Speed bumps notwithstanding, British Prime Minister Theresa May is still poised to make good on her plans to trigger Article 50 of the Lisbon Treaty next month, formally beginning the U.K.’s divorce proceedings from the European Union. Article 50 doesn’t go into great specificity about how those negotiations are supposed to go, probably because it’s drafters never expected it to be employed, but it does set a strict two-year deadline to complete the process, which means that, come March 2019, Brexit will be a reality. As it happens, that’s right around the time that Goldman Sachs will be moving its capacious and currently spread-out London operations into its new European headquarters on Farringdon Street. Of course, there is some question of just how capacious an operation Richard Gnodde will be running come B-day. Luckily, wily old Lloyd Blankfein & co. tapped their hotline to the Big Guy and gave themselves the necessary outs.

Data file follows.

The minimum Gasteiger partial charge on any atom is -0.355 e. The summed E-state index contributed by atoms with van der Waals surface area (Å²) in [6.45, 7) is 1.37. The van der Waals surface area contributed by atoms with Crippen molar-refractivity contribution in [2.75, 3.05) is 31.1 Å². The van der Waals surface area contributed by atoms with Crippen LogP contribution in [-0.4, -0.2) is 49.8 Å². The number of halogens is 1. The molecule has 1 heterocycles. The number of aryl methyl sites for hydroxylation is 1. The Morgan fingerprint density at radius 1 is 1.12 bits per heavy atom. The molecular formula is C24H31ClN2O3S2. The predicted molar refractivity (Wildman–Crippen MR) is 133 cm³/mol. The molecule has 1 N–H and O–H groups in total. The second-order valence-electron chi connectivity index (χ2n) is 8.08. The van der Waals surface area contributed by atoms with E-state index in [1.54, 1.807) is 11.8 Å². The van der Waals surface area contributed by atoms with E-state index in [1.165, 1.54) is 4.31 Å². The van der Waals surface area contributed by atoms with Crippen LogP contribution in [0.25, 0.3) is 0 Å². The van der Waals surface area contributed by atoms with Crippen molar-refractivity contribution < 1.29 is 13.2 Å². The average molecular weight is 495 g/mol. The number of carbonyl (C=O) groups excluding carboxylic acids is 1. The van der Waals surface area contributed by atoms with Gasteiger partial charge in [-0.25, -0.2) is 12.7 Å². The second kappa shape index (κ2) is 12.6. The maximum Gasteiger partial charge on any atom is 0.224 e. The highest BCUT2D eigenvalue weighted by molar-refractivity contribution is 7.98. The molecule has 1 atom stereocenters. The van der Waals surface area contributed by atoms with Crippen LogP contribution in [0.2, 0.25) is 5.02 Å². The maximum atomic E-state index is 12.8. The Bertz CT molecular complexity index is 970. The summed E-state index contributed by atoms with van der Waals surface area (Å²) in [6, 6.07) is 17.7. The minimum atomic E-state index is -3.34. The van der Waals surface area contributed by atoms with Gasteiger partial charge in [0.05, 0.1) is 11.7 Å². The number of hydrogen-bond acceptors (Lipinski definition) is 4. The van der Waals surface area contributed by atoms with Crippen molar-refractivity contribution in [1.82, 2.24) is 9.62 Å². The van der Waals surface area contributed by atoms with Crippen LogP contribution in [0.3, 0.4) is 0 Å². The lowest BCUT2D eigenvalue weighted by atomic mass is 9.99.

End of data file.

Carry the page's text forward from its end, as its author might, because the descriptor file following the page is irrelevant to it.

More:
Goldman also has flexibility to adjust the number of floors it takes in the new building, according to a source familiar with the situation, so it is not committed to occupying the entire office. That option was put in place prior to the Brexit vote.